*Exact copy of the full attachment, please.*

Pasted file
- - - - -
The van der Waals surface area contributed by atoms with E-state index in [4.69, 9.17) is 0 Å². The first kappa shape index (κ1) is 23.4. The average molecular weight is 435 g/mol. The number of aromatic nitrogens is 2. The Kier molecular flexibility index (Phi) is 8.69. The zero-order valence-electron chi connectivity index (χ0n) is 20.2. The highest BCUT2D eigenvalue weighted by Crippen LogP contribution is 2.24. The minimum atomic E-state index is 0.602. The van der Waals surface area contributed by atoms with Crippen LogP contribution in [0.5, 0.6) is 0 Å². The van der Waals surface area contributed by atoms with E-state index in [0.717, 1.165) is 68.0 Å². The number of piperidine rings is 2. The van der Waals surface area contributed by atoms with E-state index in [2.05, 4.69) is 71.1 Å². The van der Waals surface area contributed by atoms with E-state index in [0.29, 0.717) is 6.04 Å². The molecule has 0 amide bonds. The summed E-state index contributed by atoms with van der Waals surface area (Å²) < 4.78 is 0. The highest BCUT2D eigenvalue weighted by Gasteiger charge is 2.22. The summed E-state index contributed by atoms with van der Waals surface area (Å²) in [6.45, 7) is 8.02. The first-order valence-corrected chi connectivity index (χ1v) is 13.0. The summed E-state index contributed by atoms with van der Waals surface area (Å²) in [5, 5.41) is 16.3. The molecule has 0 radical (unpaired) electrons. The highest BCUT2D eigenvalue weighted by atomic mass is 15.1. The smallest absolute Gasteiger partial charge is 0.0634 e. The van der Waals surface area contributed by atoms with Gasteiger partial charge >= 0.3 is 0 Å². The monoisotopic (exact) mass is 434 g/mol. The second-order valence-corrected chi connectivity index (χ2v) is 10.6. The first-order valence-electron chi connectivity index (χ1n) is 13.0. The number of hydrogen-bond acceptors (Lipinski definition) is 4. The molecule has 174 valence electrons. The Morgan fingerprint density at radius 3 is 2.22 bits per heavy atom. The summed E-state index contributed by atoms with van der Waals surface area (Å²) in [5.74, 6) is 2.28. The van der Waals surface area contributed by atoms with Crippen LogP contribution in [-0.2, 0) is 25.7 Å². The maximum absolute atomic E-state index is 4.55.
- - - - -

The van der Waals surface area contributed by atoms with E-state index in [4.69, 9.17) is 0 Å². The first kappa shape index (κ1) is 23.4. The average molecular weight is 435 g/mol. The number of aromatic nitrogens is 2. The Kier molecular flexibility index (Phi) is 8.69. The zero-order valence-electron chi connectivity index (χ0n) is 20.2. The highest BCUT2D eigenvalue weighted by Crippen LogP contribution is 2.24. The minimum atomic E-state index is 0.602. The van der Waals surface area contributed by atoms with Crippen LogP contribution in [0.5, 0.6) is 0 Å². The van der Waals surface area contributed by atoms with E-state index in [0.717, 1.165) is 68.0 Å². The number of piperidine rings is 2. The van der Waals surface area contributed by atoms with E-state index in [2.05, 4.69) is 71.1 Å². The van der Waals surface area contributed by atoms with E-state index in [0.29, 0.717) is 6.04 Å². The molecule has 0 amide bonds. The summed E-state index contributed by atoms with van der Waals surface area (Å²) < 4.78 is 0. The highest BCUT2D eigenvalue weighted by Gasteiger charge is 2.22. The summed E-state index contributed by atoms with van der Waals surface area (Å²) in [6.45, 7) is 8.02. The first-order valence-corrected chi connectivity index (χ1v) is 13.0. The summed E-state index contributed by atoms with van der Waals surface area (Å²) in [5, 5.41) is 16.3. The molecule has 0 radical (unpaired) electrons. The highest BCUT2D eigenvalue weighted by atomic mass is 15.1. The smallest absolute Gasteiger partial charge is 0.0634 e. The van der Waals surface area contributed by atoms with Gasteiger partial charge >= 0.3 is 0 Å². The monoisotopic (exact) mass is 434 g/mol. The second-order valence-corrected chi connectivity index (χ2v) is 10.6. The first-order valence-electron chi connectivity index (χ1n) is 13.0. The number of hydrogen-bond acceptors (Lipinski definition) is 4. The molecule has 174 valence electrons. The Morgan fingerprint density at radius 3 is 2.22 bits per heavy atom. The summed E-state index contributed by atoms with van der Waals surface area (Å²) in [5.74, 6) is 2.28. The van der Waals surface area contributed by atoms with Crippen LogP contribution in [-0.2, 0) is 25.7 Å². The maximum absolute atomic E-state index is 4.55.